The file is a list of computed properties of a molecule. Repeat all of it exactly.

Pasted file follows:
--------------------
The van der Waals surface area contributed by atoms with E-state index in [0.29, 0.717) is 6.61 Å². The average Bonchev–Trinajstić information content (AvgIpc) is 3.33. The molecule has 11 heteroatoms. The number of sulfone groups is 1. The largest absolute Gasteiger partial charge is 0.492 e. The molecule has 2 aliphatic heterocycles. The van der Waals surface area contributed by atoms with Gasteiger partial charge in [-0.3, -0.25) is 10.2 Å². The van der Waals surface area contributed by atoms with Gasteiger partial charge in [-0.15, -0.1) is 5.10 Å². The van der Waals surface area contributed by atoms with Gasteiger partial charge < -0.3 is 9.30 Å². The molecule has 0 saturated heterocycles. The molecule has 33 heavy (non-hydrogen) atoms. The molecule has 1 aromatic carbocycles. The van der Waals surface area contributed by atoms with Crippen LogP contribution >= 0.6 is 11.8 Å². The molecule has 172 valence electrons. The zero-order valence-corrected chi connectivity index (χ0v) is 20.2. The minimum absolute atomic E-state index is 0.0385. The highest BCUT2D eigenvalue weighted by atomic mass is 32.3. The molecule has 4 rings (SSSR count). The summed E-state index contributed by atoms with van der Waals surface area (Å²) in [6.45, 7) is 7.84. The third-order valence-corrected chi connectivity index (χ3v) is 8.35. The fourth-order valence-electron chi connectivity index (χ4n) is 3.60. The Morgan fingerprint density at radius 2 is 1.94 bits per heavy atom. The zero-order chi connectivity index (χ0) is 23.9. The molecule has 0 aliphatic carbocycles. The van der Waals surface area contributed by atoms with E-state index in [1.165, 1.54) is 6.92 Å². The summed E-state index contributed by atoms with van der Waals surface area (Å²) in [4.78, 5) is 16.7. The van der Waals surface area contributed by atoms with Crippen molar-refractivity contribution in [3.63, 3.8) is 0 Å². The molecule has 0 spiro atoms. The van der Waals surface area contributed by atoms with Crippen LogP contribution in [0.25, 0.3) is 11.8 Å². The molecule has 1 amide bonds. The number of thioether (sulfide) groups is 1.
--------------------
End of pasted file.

The van der Waals surface area contributed by atoms with E-state index in [0.29, 0.717) is 6.61 Å². The average Bonchev–Trinajstić information content (AvgIpc) is 3.33. The molecule has 11 heteroatoms. The number of sulfone groups is 1. The largest absolute Gasteiger partial charge is 0.492 e. The molecule has 2 aliphatic heterocycles. The van der Waals surface area contributed by atoms with Gasteiger partial charge in [-0.3, -0.25) is 10.2 Å². The van der Waals surface area contributed by atoms with Gasteiger partial charge in [-0.15, -0.1) is 5.10 Å². The van der Waals surface area contributed by atoms with Gasteiger partial charge < -0.3 is 9.30 Å². The molecule has 0 saturated heterocycles. The molecule has 33 heavy (non-hydrogen) atoms. The molecule has 1 aromatic carbocycles. The van der Waals surface area contributed by atoms with Crippen LogP contribution >= 0.6 is 11.8 Å². The molecule has 172 valence electrons. The zero-order valence-corrected chi connectivity index (χ0v) is 20.2. The minimum absolute atomic E-state index is 0.0385. The highest BCUT2D eigenvalue weighted by atomic mass is 32.3. The molecule has 4 rings (SSSR count). The summed E-state index contributed by atoms with van der Waals surface area (Å²) in [6.45, 7) is 7.84. The third-order valence-corrected chi connectivity index (χ3v) is 8.35. The fourth-order valence-electron chi connectivity index (χ4n) is 3.60. The Morgan fingerprint density at radius 2 is 1.94 bits per heavy atom. The zero-order chi connectivity index (χ0) is 23.9. The molecule has 0 aliphatic carbocycles. The van der Waals surface area contributed by atoms with E-state index in [1.165, 1.54) is 6.92 Å². The summed E-state index contributed by atoms with van der Waals surface area (Å²) in [4.78, 5) is 16.7. The van der Waals surface area contributed by atoms with Crippen molar-refractivity contribution in [3.63, 3.8) is 0 Å². The molecule has 0 spiro atoms. The van der Waals surface area contributed by atoms with Crippen LogP contribution in [0.25, 0.3) is 11.8 Å². The molecule has 1 amide bonds. The number of thioether (sulfide) groups is 1.